“This was a race that started 10 years ago with the vision of using Ka-band capacity to provide two-way broadband service via satellite,” Blum said. “None of the systems that were originally proposed have launched yet in the United States. The one exception is a Canadian bird that WildBlue has access to use.”

      Denver-based WildBlue Communications, a startup Ka-band consumer broadband service backed by Liberty Media [L], Intelsat and the National Rural Telecommunications Cooperative (NRTC), is the lone broadband provider to date, and it will use a portion of the transponder capacity aboard a recently launched Ottawa, Canada- based Telesat Canada Anik F2 satellite to provide its service. That Anik F2 satellite, by the way, is not a dedicated Ka-band satellite because it includes traditional C-band and Ku-band transponders that satellite operator Telesat Canada will use.

      WildBlue plans to offer wireless high-speed Internet access services to virtually anywhere in the continental United States. It now faces no competitive threat from Spaceway, at least in the near-term.

      Unfulfilled Promise

      Such a modest effort to rollout a Ka-band service is “nothing like” the integrated satellite broadband networks that were envisioned in the 1990s, Blum said.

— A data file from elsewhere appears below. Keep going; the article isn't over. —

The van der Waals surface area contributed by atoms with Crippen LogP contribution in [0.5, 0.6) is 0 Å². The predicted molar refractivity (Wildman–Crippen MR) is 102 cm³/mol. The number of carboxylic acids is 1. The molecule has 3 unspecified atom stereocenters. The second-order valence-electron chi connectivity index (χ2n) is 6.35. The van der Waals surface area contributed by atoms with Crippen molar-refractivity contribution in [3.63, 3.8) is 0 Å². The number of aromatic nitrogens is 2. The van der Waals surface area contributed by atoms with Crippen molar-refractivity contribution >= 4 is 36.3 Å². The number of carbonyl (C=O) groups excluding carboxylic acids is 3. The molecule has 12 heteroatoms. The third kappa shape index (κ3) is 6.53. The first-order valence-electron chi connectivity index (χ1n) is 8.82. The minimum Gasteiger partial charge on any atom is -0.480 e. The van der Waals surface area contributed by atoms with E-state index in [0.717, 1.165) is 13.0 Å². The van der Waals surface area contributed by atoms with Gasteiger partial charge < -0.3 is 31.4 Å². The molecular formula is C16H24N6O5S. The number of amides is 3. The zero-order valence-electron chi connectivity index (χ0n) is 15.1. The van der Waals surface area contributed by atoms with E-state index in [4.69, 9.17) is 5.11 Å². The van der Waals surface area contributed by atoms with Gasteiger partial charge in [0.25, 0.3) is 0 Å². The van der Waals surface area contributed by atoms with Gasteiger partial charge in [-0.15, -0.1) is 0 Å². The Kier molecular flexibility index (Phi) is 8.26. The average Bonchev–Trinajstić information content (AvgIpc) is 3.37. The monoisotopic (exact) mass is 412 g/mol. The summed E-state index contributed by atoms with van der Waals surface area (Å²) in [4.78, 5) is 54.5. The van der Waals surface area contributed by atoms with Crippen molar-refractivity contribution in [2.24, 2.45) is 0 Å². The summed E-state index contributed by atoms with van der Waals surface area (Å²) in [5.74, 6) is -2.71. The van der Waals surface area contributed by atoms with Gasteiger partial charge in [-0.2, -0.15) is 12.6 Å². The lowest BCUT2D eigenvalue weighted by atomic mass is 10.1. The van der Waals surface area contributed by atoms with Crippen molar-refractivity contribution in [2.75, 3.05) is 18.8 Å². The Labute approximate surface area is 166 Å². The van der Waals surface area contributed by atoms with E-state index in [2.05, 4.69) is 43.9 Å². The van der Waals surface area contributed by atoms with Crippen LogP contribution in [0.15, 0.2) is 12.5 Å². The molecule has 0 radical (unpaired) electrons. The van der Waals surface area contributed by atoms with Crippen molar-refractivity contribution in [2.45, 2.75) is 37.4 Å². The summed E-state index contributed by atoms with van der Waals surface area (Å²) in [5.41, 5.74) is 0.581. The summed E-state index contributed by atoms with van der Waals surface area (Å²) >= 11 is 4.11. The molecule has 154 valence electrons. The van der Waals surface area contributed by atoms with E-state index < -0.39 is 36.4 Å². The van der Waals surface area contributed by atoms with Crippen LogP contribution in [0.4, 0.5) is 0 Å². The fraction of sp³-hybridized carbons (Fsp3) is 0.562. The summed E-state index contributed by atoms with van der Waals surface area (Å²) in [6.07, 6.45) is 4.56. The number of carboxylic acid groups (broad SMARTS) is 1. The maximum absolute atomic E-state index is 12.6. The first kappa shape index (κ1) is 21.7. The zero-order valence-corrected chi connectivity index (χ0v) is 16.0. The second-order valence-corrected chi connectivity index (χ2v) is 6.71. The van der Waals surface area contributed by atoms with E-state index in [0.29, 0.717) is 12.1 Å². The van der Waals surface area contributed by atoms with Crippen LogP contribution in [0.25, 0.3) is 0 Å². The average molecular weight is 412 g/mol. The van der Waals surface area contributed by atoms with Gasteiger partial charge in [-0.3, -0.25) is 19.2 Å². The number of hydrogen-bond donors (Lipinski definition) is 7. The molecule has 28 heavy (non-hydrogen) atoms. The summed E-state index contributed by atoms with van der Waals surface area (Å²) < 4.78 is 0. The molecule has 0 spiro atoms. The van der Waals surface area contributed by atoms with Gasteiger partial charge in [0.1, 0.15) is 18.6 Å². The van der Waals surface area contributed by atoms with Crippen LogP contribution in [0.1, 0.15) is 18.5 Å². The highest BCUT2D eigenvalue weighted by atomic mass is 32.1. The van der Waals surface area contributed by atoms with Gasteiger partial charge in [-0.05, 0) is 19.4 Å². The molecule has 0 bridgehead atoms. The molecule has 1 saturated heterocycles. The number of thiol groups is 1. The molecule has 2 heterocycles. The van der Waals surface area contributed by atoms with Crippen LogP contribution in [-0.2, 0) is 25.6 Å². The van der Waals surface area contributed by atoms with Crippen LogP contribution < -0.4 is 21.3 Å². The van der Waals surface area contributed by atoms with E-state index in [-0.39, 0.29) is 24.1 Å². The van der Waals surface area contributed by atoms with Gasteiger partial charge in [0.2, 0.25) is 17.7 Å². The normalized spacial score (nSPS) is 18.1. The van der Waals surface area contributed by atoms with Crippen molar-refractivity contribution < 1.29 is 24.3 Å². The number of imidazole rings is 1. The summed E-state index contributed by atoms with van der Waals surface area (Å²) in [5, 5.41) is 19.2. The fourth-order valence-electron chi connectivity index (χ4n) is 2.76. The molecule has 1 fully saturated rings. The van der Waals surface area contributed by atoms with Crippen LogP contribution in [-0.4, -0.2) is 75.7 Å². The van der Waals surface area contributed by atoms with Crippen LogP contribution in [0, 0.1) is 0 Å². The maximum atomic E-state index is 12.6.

WildBlue’s offering is aimed at the estimated 25 million U.S. homes and small businesses that lack access to other broadband Internet options. The company built its platform on providing affordable, two-way wireless Internet access available to small cities and to rural America; testing is about to begin, and commercial ramp-up is schedule for early next year. WildBlue will use DOCSIS, reportedly the leading consumer broadband technology in North America, to keep its costs competitive with terrestrial services, said CEO Tom Moore.

      WildBlue’s business model is essentially the same one followed by HNS-operated DirecWay and by the StarBand venture that went through a bankruptcy and a financial restructuring, Blum said. In all three cases, they are taking what amounts to generic satellite capacity and using it to provide limited SOHO (small office and home office) service.

      The big integrated satellite broadband systems were abandoned before they were ever launched.

      “The basic selling proposition of satellite Internet service is half the service at twice the price of the terrestrial competition, and that has not changed in the last 10 years,” Blum said. “If anything, it has gotten worse because terrestrial capacity is expanding at a much faster rate than satellite capacity. There are no updates possible for the laws of physics that only allow so much bandwidth to be derived from a given amount of spectrum and power.”

      Satellite broadband is unable to compete with fiber-optic cable and DSL services in urban and suburban markets on either price or quality of service but it is fine for people who have no other option, Blum said, adding, “Those people are increasingly few and far between.”

      (Steve Blum, Tellus Venture Associates, 831/582-0700; Jimmy Schaeffler, The Carmel Group, 831/643-2222; Bob Marsocci, DirecTV, 310/964-4656)